Thursday, March 27, 2014

Day 20: Thin Skin

"But this command I gave them, ‘Obey my voice, and I will be your God, and you shall be my people; and walk only in the way that I command you, so that it may be well with you.’ Yet they did not obey or incline their ear, but, in the stubbornness of their evil will, they walked in their own counsels, and looked backwards rather than forwards. From the day that your ancestors came out of the land of Egypt until this day, I have persistently sent all my servants the prophets to them, day after day; yet they did not listen to me, or pay attention, but they stiffened their necks. They did worse than their ancestors did. So you shall speak all these words to them, but they will not listen to you. You shall call to them, but they will not answer you. You shall say to them: This is the nation that did not obey the voice of the Lord their God, and did not accept discipline; truth has perished; it is cut off from their lips." -Jeremiah 7: 23-28

Whenever I read verses, my first instinct is to use these words as a meter to reflect on my own behavior. And it usually isn't positive or encouraging. A dear friend and I Skyped yesterday, and we talked about how we feel we're losing our magic receptors (or in this case, the ability to "incline their ear") - that sacred perspective where there's nowhere to be, nothing to do... there is just a freedom and a graceful ease with which to relish the world around you. I call it "thin skin" - where you can listen with your whole body and the world floods in, swallowing you and your egotistical identity in the process.

But then work happens, or TV ads that reminds you you're too fat, or a friend's Facebook profile that says you really should get your act together on that grad school thing, or Buzzfeed's Top 10 Habits of Successful People and you only have 3 of them... it's exhausting, and there's no end. And so, as I read this verse, I want to protest but I'm doing the best I can! It's not my fault no one ever taught me HOW to listen!

Now, it always bothered me that the Bible seems to speak in big generalities: they did not listen to me... They did worse than their ancestors. How can I be extraordinary or good if you keep bunching me in with the rest of humanity? If we look around us, some people are clearly evil, some are saints, and some are the in-betweeners. But, like my first reading, this is still all about me. It's all about what I think of others, it's my own classification system of what's right and wrong. Here in El Salvador, I see human rights workers, I see corrupt politicians, friends who's boyfriends beat them in private, people who complain too much, people who are far too generous, people who I think are lazy until I discover what they do when I'm not watching, women who cook the best meal in the world and charge $2.50 a plate... at some point my categories are inadequate.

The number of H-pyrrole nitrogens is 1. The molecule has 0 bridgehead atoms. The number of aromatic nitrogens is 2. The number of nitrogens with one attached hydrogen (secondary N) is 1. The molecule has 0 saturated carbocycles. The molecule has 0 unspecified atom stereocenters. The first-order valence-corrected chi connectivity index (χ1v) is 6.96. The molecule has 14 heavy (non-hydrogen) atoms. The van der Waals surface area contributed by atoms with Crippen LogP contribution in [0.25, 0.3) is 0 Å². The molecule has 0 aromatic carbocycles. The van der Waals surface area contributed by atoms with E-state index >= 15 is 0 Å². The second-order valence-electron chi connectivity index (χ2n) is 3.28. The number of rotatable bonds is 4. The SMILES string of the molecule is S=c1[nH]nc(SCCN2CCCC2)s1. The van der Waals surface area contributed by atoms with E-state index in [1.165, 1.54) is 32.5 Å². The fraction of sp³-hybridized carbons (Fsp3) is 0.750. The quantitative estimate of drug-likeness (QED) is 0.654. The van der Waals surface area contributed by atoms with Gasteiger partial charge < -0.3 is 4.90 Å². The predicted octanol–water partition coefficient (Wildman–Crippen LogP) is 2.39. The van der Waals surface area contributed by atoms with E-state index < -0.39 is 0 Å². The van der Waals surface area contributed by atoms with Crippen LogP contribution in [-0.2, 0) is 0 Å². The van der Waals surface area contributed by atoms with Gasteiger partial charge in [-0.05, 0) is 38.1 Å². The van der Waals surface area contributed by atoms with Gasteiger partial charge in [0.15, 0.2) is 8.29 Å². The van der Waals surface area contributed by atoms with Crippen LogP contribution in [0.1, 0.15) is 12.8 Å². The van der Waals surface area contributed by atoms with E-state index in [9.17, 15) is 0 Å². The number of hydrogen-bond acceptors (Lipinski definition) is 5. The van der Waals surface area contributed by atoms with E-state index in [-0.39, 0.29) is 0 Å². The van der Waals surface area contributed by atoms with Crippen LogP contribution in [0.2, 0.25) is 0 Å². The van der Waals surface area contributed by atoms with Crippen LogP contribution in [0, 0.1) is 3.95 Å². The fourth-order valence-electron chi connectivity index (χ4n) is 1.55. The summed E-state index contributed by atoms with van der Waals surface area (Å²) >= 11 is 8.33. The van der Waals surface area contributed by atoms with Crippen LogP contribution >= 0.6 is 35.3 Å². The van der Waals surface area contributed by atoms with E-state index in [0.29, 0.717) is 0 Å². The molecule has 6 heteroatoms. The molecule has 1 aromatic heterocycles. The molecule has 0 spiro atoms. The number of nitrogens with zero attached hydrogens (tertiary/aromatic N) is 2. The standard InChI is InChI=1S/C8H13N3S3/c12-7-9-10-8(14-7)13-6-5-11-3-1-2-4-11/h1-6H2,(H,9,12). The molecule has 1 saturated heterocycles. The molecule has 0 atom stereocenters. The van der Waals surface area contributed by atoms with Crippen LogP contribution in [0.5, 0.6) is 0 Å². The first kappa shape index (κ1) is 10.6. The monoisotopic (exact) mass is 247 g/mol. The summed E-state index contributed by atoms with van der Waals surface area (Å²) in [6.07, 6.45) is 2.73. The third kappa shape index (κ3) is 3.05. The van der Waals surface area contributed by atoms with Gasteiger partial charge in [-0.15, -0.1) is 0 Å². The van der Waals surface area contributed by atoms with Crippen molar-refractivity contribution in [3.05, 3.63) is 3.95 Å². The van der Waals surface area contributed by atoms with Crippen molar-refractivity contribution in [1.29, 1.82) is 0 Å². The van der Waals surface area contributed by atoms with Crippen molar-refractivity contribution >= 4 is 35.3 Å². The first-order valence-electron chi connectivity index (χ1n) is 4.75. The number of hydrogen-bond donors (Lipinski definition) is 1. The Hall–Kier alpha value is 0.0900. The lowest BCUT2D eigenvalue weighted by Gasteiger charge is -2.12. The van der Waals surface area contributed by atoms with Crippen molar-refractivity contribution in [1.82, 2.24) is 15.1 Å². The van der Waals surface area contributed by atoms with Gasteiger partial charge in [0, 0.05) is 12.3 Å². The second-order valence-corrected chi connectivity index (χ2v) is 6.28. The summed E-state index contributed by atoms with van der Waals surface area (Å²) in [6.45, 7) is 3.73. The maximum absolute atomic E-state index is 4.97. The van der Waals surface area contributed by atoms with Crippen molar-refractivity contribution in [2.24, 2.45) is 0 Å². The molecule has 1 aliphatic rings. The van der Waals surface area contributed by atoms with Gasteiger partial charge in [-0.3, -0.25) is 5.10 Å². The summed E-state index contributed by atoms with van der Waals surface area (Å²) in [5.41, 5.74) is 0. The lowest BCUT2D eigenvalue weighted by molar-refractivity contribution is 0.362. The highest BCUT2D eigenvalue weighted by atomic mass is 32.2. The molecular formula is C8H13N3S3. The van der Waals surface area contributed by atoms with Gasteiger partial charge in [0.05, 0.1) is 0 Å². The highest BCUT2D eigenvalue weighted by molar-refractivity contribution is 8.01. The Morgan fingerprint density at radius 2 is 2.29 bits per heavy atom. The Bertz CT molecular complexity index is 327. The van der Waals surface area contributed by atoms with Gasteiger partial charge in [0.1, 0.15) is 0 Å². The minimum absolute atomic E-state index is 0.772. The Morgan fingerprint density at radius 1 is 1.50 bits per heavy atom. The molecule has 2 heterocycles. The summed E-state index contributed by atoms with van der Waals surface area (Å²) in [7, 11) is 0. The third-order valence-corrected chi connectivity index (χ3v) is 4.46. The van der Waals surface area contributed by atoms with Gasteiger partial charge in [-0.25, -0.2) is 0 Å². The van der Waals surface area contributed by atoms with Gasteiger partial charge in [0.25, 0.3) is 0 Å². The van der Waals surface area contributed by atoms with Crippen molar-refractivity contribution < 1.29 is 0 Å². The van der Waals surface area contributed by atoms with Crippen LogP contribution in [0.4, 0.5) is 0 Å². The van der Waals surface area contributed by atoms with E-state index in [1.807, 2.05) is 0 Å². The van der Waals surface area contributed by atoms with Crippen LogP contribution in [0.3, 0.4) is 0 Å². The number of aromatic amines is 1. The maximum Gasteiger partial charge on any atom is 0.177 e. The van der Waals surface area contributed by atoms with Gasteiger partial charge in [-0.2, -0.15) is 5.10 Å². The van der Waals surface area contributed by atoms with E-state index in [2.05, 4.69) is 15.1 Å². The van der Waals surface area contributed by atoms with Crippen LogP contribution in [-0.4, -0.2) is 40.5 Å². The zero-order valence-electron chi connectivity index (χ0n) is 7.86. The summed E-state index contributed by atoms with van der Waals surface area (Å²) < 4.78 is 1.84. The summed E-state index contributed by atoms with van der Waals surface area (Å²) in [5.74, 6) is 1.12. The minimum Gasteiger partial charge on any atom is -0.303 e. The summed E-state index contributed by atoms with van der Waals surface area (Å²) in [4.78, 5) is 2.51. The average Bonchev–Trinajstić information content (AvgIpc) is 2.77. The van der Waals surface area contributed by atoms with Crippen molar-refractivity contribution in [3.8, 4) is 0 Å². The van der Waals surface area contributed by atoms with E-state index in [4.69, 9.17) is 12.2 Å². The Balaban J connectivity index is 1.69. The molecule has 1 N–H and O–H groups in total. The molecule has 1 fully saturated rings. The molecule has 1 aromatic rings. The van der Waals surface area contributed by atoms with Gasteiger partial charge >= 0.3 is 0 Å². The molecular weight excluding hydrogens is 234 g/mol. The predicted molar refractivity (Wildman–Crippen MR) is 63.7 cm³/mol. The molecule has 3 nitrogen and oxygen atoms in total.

One of my favorite authors, Saul Alinsky (the Yoda of community organizing back in the 60s and 70s) has a great quote: "It is equally difficult for you to surrender that little image of God created in our own likeness, which lurks in all of us and tells us that we secretly believe that we know what’s best for the people." So long as we hold the ultimate authority between our ears, it's a lose-lose as often we are both our biggest advocate and our biggest critic. I will never meet my own standards, but I also will never stop pushing myself to try. But over these past few months, as my standards get higher and higher, I find I've lost that "thin skin." When there is always something more to do, I cannot listen. If someone truly was trying to reach me, "day after day," I doubt I would hear them.
And so I went back a few verses to figure just what command it was that humanity failed to obey:

Hear the word of the Lord, all you people of Judah, you that enter these gates to worship the Lord. Thus says the Lord of hosts, the God of Israel: Amend your ways and your doings, and let me dwell with you in this place. Do not trust in these deceptive words: ‘This is the temple of the Lord, the temple of the Lord, the temple of the Lord.’  (Jeremiah 7.2-7.4)

God only seeks to dwell with us. We do not surrender our egos to supplant it with another authority whom we blindly follow. We just have to give up the right to be right. It is the scariest thing in the world, to admit you don't know, but if we are to preserve our ability to speak truth, first we have to admit that we don't know it. We can't condemn others, and perhaps most importantly, we can't condemn ourselves.

Hannah Perls is 24 from the Diocese of Olympia, WA. She is serving with 
human rights NGO, Foundation Cristosal, in El Salvador. Other common names 
now include Hanoch, Hannah Montana, and Broccoli Top (Broc top for short).

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